The oil and gas industry needs to stop repeating its history of layoffs and traditional cost-cutting measures, and focus on real change to achieve lasting, lower cost levels.
The global oil and gas industry needs to stop repeating the mistakes of the past, such as layoffs and traditional cost-cutting measures, and pursue real change, such as cutting complexity, increasing collaboration and driving standardization, to achieve lasting lower-cost levels during downturns.
This conclusion comes from the findings of a recent survey conducted by DNV GL of 921 oil and gas professionals worldwide. Industry technical adviser DNV shared the findings of this survey in its new report “A New Reality: the outlook for the oil and gas industry in 2016”.
The downturn in global oil prices has resulted in massive layoffs in the oil and gas industry and cutbacks in spending. The oil price downturn had claimed over 200,000 jobs worldwide as of October 2015, according to Forbes. Industry layoffs continue as the industry grapples with oil prices that have dipped below $30/barrel. Low natural gas prices are also prompting layoffs – Southwestern Energy cited low gas prices this week when it reported plans to lay off 376 Houston-Area workers.
With seventy-three percent of senior oil and gas professionals preparing their companies for a lower for longer oil price environment, industry officials believe a new phase of cost management is needed. The downturn in oil prices means that cost management will be a top priority for 41 percent of survey respondents in 2016, with companies focusing on reducing capital expenditures (CAPEX), laying off workers, and squeezing their supply chains to manage costs.
While 74 percent of global professionals surveyed said they achieved their cost-efficiency targets last year – and 65 percent believe the industry will be successful in cutting costs this year – not all portions of the sector have been able to achieve lasting lower cost levels. The survey results also suggested that opportunities for further CAPEX reductions are limited, with 31 percent of survey respondents saying they would focus on tougher CAPEX decision, down from 44 percent last year. And the fact that 27 percent of respondents said they would increase pressure on supply chain – compared with 31 percent in 2015 – suggests that suppliers have been squeezed as much as possible.
For this reason, real change is needed that “will enable industry to adjust to the new reality and put it on a sustainable growth path for the long-term,” said Elisabeth Torstad, CEO of DNV GL Oil & Gas, in a Jan. 25 press statement.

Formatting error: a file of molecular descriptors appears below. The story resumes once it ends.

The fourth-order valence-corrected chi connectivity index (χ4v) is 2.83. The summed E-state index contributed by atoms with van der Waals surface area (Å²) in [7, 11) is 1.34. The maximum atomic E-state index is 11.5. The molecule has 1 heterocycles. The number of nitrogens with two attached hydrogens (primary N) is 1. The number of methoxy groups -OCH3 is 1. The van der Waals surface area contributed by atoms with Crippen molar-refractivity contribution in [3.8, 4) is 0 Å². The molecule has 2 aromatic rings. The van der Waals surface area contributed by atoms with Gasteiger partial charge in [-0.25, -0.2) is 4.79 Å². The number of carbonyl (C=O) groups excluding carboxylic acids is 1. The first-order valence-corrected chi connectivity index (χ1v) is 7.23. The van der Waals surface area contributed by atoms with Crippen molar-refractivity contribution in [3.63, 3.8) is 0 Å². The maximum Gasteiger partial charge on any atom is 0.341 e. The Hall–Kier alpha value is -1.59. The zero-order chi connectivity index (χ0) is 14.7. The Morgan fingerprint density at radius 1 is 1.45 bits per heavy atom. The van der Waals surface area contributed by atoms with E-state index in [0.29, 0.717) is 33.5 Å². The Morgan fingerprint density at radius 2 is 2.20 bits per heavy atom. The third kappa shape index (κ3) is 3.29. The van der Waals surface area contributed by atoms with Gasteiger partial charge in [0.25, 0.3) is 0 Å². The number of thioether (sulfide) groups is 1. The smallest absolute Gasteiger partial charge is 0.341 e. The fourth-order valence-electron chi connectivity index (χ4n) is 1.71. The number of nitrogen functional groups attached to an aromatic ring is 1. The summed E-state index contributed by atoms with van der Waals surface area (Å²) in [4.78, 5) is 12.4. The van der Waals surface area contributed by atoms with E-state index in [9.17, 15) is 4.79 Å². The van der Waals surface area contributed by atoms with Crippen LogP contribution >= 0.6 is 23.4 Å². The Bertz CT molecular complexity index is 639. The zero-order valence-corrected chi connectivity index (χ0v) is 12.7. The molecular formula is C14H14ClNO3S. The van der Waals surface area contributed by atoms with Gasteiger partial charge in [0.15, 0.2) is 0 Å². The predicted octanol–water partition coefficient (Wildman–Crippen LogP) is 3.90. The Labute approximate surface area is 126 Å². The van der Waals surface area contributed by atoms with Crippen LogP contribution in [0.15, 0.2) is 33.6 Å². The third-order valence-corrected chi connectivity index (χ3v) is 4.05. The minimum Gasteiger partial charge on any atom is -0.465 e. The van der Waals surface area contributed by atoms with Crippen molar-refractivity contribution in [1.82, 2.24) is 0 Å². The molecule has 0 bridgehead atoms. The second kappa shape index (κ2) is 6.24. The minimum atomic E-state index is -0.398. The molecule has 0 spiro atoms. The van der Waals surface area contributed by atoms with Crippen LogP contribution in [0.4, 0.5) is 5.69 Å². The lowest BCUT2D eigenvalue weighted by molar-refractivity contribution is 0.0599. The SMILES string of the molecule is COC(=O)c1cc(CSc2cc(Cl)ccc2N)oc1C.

DNV did note that it was seeing signs that the industry is adopting longer-term thinking on cost management. Sixty-one percent of survey respondents agree that operators will increasingly push to standardize their delivery globally, up from 55 percent in 2015 and 52 percent in 2014. Forty-nine percent of respondents said their company was taking a long-term approach to innovation and research and development (R&D). However, nearly one in five global respondents said their organization didn’t have a strategy in place to maintain innovation.
Thirty-eight percent of U.S. respondents said they believed their company was still taking a long-term approach to innovation and R&D. A similar trend was seen among U.S. respondents. However, one-third of U.S. respondents are concerned that they don’t have the strategy to maintain innovation in a down market.
To cope with lower budgets, 45 percent of respondents said they were increasing collaboration with other industry players, and 30 percent plan greater involvement in joint industry projects in the upcoming year.
“Innovation and collaboration are even more important in this current price environment,” Torstad commented. “It isn’t just about finding the breakthrough technologies – although that’s important too – it’s also about making things simpler and more efficient and ultimately helping the industry to safely cut costs.”
Believing R&D to be a key enabler for sustainable long-term competitiveness, DNV GL is continuing to invest 5 percent of its revenue in this area.
“While the industry is understandably preoccupied with generating shorter-term value, we must also keep an eye on where longer-term value and permanent efficiency gains can be achieved,” said Torstad.
Both global and U.S. respondents said they believed their organizations are taking short-term approaches to skills and career development. But average among U.S. respondents was higher with 52 percent, compared to the global average of 43 percent. A higher number of U.S. survey respondents, 21 percent, also see skills shortages and the aging workforce as barriers to growth, compared to the global average of 14 percent. Twenty-eight percent of U.S. respondents expect additional job losses to occur, especially at publicly traded companies.
The same factors cited as a hindrance to growth in 2016 – low oil prices, a weak global economy and uneconomic gas prices – are the same this year. But 81 percent of U.S. respondents said they believed increased consolidation will occur in the sector, compared to 72 percent of global respondents. Twenty-one percent of U.S. respondents also saw a growing regulatory burden as a major barrier, higher than the 11 percent for global respondents.
One third of U.S. respondents also see subsea technologies as the top new or emerging technology impact areas for 2016, DNV reported.
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